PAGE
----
In fact, more recent, more explicit, and even somewhat more mainstream examples of this train of thought can be found in the literature on the late developers. Through directly subsidizing and promoting some industries over others, and coercively protect some industries from outside competition and eliminate others the government was able to promote growth.
At any rate, we see that the project of the early nineteenth century courts was to argue, through the rhetoric of classical economic thought (pg. 3), that competition were to be promoted by destroying certain obvious forms of monopoly but really they were just allocating intensive property rights to different actors in society in that process. This is the lesson learned from the Charles River Bridge case, when intensive rights were distributed from the traditional owners of a bridge to the new property developers. This is a direct subsidization of growth.

It is also the case in labor contract disputes, though we will talk more about those on Wednesday. But briefly, because it relates to the point raised here concerning the law favoring the entrepreneur, we find that in building contracts if the entrepreneur had partially fulfilled his contract (maybe by not doing a "sufficiently good" job in constructing the house) he would still be given compensation for the work performed. Horwitz has found that in a similar type of case involving the laborer, he or she was not given partial compensation.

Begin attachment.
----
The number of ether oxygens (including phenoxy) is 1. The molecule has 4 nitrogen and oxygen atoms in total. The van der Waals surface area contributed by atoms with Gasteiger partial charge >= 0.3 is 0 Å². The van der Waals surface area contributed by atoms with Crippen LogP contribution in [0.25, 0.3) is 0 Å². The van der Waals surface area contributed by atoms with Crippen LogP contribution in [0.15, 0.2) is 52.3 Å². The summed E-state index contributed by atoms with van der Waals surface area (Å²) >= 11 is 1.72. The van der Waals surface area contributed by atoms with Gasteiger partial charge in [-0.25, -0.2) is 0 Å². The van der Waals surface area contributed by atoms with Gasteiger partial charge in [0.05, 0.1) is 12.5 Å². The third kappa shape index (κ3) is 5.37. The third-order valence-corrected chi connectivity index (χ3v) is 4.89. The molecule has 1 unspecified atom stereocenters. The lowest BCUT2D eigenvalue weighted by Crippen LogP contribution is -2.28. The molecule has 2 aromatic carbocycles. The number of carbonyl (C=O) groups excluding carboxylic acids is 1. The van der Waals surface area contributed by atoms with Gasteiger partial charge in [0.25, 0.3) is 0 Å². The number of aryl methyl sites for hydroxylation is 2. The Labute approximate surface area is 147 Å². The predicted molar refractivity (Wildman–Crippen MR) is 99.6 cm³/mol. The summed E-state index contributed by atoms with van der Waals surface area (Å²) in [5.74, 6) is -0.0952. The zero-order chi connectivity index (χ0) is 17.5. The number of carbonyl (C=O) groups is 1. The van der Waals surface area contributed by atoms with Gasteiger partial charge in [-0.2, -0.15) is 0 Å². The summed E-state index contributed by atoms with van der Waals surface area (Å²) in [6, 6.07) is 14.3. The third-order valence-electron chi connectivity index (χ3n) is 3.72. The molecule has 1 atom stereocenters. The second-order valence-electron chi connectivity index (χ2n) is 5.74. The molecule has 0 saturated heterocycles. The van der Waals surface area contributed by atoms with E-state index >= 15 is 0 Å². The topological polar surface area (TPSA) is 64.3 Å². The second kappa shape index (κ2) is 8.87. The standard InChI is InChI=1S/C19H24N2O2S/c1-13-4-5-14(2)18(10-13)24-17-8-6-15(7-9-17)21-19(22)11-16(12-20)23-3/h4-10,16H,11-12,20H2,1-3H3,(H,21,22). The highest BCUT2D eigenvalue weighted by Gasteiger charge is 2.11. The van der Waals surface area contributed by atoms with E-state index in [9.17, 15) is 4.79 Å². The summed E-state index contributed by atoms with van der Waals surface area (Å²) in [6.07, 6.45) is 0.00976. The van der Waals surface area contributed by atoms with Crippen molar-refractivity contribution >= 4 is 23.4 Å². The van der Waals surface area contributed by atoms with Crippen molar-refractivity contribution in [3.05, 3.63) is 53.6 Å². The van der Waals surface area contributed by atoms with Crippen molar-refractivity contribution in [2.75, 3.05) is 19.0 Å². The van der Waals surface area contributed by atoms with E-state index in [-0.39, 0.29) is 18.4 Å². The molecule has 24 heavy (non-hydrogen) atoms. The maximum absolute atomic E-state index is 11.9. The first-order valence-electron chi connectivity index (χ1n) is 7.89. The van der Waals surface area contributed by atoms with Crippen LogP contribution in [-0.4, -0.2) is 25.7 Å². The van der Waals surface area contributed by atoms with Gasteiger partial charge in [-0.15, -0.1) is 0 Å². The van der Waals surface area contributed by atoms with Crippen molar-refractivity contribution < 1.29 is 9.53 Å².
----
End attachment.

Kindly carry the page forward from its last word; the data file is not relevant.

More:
More to come on labor on Wednesday, but for now, wrapping up, I think we can gain a better appreciation of why law should matter to political economy. And in the early nineteenth century, as law changed its views concerning economic development, the entire playing field was shaken up.

What did it all mean for labor?

Saturday, October 23, 2010

coppage v. state of kansas (1915)

From Samuel Bowles, Microeconomics: Behavior, Institutions, and Evolution (Princeton University Press, 2004):